9. House Select Committees – With a minority government Select Committees will have more influence on how the Tories govern.
  10. Backbench MPs – Tory minority government means every single MPs vote matters.

Losers

  1. 170 Labour MPs – If these MPs from the last parliament had just given Corbyn even 5% support Labour would be in power today. Major own goal by the likes of John Woodcock, Stephen Kinnock, Yvette Cooper, Owen Smith etc.
  2. Theresa May – Self centered May is too much like former PM Gordon Brown and it showed during her disastrous campaign.
  3. Nicola Sturgeon – She overplayed the Scottish independence card and it just got tedious. Backfired big time.
  4. Boris Johnson – Must regret not challenging for the Tory leadership in 2016.
  5. Nick Clegg – Politically was a dead man walking since the tuition fees u-turn in 2012 when he was Deputy PM.
  6. Alex Salmond – One of the heavyweights of British politics over the past 20 years. The biggest shock of the night for me.
  7. Media – For 2 years the media threw everything at Corbyn. Especially Daily Mail editor Paul Dacre. They patronised his leadership credentials at every turn. You knew the Tory media were getting desperate when they played the IRA card against Corbyn in the final week of campaign…
  8. DUP -…yet the  irony of May being propped by the Democratic Unionists Party (DUP) is not lost on some. Given the DUP’s past links to terrorist and paramilitary groups. The DUP are a 19th century version of the Tea Party. Given the DUP anti gay marriage stance….How does May explain this kumbaya with the DUP to LGBT Tories such as Ruth Davidson and Justine Greening?
  9. Labour Party Grandees – Now will the likes of Tony Blair, Jack Straw, Alan Johnson, Charles Clarke, Jacqui Smith keep their anti Corbyn rants to themselves for the rest of  2017?
  10. UKIP – Will former leader Nigel Farage return again?
  11. Diane Abbott – Despite Abbott’s 30 plus years of media experience – amidst everything – she was just a disappointment in interviews.
  12. Michael Fallon – The mother of car crash interviews
  13. Grammar Schools – May’s desire for more grammar schools look a non-starter.
  14. Queen Elizabeth– The contents of next Queen speech may mean very little.

 

Britain's outgoing Prime Minister, David Cameron, incoming prime minister Theresa May and Chancellor of the Exchequer George Osborne, laugh during Prime Minister's Questions in the House of Commons, in central London

Complete May Madness

 

 

 

 

 

 

Posted in BBC, Boris Johnson, BREXIT, britain, British Labour Party, british politics, Current affairs, david cameron, england, great britain, jeremy corbyn, journalism, labour party, NEWS, politics, theresa May, UK NEWS | Tagged , , , , , , , , , , , , , , | Leave a comment

UK National Security – Enough is Enough of Theresa May?

Tough seeing these never ending terrorist attacks across the U.K. lately.

What more can the UK’s  government and security services do to prevent further attacks?

The British government and its security services must now realise that there is no such thing as a low level so-called UK jihadist. They are all a major threat.

Once again Prime Minister Theresa May has come out with fighting words. Yet it was May as Home Secretary and now PM that has failed the national security test.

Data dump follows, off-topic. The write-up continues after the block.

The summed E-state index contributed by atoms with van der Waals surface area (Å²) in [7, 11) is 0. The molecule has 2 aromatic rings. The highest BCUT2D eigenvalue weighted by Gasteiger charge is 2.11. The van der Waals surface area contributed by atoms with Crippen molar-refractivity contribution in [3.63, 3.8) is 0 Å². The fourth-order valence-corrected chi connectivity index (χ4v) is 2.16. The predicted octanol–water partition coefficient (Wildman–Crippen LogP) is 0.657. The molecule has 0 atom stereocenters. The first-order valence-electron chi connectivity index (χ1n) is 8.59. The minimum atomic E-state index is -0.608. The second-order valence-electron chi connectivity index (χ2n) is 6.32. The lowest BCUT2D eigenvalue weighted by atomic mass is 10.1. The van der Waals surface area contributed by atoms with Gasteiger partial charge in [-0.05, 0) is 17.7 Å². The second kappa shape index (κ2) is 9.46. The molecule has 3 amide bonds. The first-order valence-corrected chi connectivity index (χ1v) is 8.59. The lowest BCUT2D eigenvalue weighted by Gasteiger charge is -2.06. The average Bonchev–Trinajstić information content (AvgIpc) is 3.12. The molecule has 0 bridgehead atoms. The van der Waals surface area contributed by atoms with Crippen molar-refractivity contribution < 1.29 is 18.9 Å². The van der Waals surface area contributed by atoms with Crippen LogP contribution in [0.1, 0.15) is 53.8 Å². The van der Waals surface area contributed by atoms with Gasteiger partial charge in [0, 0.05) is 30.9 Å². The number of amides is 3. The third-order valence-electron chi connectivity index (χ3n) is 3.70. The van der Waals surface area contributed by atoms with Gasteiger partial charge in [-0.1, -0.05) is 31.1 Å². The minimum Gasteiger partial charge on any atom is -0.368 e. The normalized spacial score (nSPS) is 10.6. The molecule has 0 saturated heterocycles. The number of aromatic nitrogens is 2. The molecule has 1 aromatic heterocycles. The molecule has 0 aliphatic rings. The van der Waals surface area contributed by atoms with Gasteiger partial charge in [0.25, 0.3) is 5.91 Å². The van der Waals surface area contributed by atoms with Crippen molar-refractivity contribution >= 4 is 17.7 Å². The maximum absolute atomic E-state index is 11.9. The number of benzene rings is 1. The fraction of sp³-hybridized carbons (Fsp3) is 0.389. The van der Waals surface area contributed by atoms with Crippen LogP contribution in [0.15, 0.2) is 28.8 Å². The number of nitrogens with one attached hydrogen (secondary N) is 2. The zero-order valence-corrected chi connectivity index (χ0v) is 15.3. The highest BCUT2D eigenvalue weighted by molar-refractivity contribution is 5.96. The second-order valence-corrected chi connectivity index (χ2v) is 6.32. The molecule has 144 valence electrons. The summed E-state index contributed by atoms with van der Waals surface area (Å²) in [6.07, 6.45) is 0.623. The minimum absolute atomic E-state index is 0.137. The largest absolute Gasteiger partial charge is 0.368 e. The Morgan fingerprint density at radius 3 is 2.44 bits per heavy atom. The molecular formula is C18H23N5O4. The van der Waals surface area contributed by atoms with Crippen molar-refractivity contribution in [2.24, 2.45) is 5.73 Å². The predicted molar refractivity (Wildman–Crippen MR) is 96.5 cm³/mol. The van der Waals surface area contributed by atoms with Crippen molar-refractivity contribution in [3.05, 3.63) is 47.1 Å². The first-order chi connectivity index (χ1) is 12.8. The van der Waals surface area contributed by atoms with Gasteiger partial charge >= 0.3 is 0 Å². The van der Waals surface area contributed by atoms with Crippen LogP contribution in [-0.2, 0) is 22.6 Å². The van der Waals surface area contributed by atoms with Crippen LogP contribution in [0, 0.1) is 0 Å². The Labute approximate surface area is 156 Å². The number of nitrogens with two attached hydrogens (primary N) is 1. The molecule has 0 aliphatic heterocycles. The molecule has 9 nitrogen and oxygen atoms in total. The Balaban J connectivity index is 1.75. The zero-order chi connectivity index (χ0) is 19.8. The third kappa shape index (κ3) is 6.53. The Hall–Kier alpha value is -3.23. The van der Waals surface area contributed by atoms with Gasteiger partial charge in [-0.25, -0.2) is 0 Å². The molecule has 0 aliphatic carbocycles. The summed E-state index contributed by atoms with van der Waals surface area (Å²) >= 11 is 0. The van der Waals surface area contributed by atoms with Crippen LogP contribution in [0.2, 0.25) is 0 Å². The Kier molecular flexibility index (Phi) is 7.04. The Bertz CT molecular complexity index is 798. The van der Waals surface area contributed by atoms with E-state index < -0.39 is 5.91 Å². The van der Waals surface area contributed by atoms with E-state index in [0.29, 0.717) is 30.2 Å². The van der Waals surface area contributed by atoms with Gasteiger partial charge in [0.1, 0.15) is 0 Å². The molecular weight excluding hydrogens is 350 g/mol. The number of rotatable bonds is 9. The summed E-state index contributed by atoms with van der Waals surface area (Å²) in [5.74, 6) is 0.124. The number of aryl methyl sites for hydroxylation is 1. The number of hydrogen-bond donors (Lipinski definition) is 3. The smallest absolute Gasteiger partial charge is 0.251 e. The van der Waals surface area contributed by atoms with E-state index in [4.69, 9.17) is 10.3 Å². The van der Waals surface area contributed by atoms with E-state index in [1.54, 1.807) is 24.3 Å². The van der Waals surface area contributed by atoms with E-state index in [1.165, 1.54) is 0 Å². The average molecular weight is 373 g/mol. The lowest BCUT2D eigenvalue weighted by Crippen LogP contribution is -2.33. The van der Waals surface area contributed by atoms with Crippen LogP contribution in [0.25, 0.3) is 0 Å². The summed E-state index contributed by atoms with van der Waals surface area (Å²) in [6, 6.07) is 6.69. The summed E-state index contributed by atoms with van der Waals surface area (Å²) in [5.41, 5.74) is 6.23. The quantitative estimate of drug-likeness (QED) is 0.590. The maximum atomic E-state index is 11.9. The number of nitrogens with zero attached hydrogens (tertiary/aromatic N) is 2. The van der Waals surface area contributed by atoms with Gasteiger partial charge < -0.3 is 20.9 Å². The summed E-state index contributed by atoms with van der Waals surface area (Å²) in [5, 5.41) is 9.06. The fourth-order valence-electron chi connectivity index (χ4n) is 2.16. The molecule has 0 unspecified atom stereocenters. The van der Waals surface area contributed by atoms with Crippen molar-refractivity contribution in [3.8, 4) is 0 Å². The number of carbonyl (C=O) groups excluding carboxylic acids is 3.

May’s time as Home Secretary (2011-2016) led to a major reduction in neighborhood policing which up to then was a key strand of effective local intelligence gathering.

The authorities understand that most of these extremists are homegrown and developed amongst minority communities. Thus there has to be push to recruit more front line intelligence officers from ethnic minority communities.

The government and media pundits keep lecturing the Muslim community to speak out more on extremist suspects.

Yet has the government tried hard enough to recruit intelligence officers from minority groups?

In 2014/15 MI5 had 8% (322) of its workforce (4000+) who are non white.  You can bet a large percentage of those minority staff at MI5 work in administrative and office support roles. There were no senior management staff at MI5 from the ethnic minority community.

MI5 needs a workforce of at least 20% – 30% from ethnic communities to target extremists suspects and their support base on the ground. There is more than enough established ethnic minority civil servants across central govt (32,000) that could be seconded to MI5.

Labour and Tory UK governments over the last decade have tried to deliver an effective counter terrorism strategy on the cheap in the name of efficiency savings and austerity.

Extra human resources is necessary to push frontline ethnic minority intel staff to be embedded in certain locations where these Islamic extremists thrive. Towns like Luton and East London areas such as Leytonstone, Leyton, and in particular Walthamstow are prime examples.

Notorious Islamic extremists such as Anjem Choudary, Trevor Brooks and members of groups such as Al-Muhajiroun used local pockets in Walthamstow and Leyton to develop their extremists agenda. Thus attracting other extremists from across the U.K. to spend time in East London.

Some of their support base hide behind “respectable” businesses as a front to their real purpose in these towns.

These extremists in East London get a real buzz out of their hate preaching in the streets. If you are a non white male they will approach you, exchange pleasantries (“hello my brother”) and talk frankly of their desire for sharia law to be introduced in places like Walthamstow.